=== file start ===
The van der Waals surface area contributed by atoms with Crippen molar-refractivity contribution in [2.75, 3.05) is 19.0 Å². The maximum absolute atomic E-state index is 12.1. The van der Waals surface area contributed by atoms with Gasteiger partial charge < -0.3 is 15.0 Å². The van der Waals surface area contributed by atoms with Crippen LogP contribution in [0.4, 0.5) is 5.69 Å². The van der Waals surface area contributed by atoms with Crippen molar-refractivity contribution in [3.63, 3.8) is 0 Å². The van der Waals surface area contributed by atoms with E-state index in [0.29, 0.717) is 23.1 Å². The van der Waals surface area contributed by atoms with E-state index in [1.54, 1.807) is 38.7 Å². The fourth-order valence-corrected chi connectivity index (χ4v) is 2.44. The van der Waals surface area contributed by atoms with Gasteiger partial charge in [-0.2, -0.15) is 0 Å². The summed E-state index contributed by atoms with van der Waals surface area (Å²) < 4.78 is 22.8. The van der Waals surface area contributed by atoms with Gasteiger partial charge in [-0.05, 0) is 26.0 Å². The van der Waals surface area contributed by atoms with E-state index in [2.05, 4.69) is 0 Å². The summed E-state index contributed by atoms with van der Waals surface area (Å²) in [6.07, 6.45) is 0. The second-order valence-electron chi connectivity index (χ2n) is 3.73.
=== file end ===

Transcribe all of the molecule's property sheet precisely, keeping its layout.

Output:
The van der Waals surface area contributed by atoms with Crippen molar-refractivity contribution in [2.75, 3.05) is 19.0 Å². The maximum absolute atomic E-state index is 12.1. The van der Waals surface area contributed by atoms with Gasteiger partial charge < -0.3 is 15.0 Å². The van der Waals surface area contributed by atoms with Crippen LogP contribution in [0.4, 0.5) is 5.69 Å². The van der Waals surface area contributed by atoms with Crippen molar-refractivity contribution in [3.63, 3.8) is 0 Å². The van der Waals surface area contributed by atoms with E-state index in [0.29, 0.717) is 23.1 Å². The van der Waals surface area contributed by atoms with E-state index in [1.54, 1.807) is 38.7 Å². The fourth-order valence-corrected chi connectivity index (χ4v) is 2.44. The van der Waals surface area contributed by atoms with Gasteiger partial charge in [-0.2, -0.15) is 0 Å². The summed E-state index contributed by atoms with van der Waals surface area (Å²) < 4.78 is 22.8. The van der Waals surface area contributed by atoms with Gasteiger partial charge in [-0.05, 0) is 26.0 Å². The van der Waals surface area contributed by atoms with E-state index in [2.05, 4.69) is 0 Å². The summed E-state index contributed by atoms with van der Waals surface area (Å²) in [6.07, 6.45) is 0. The second-order valence-electron chi connectivity index (χ2n) is 3.73.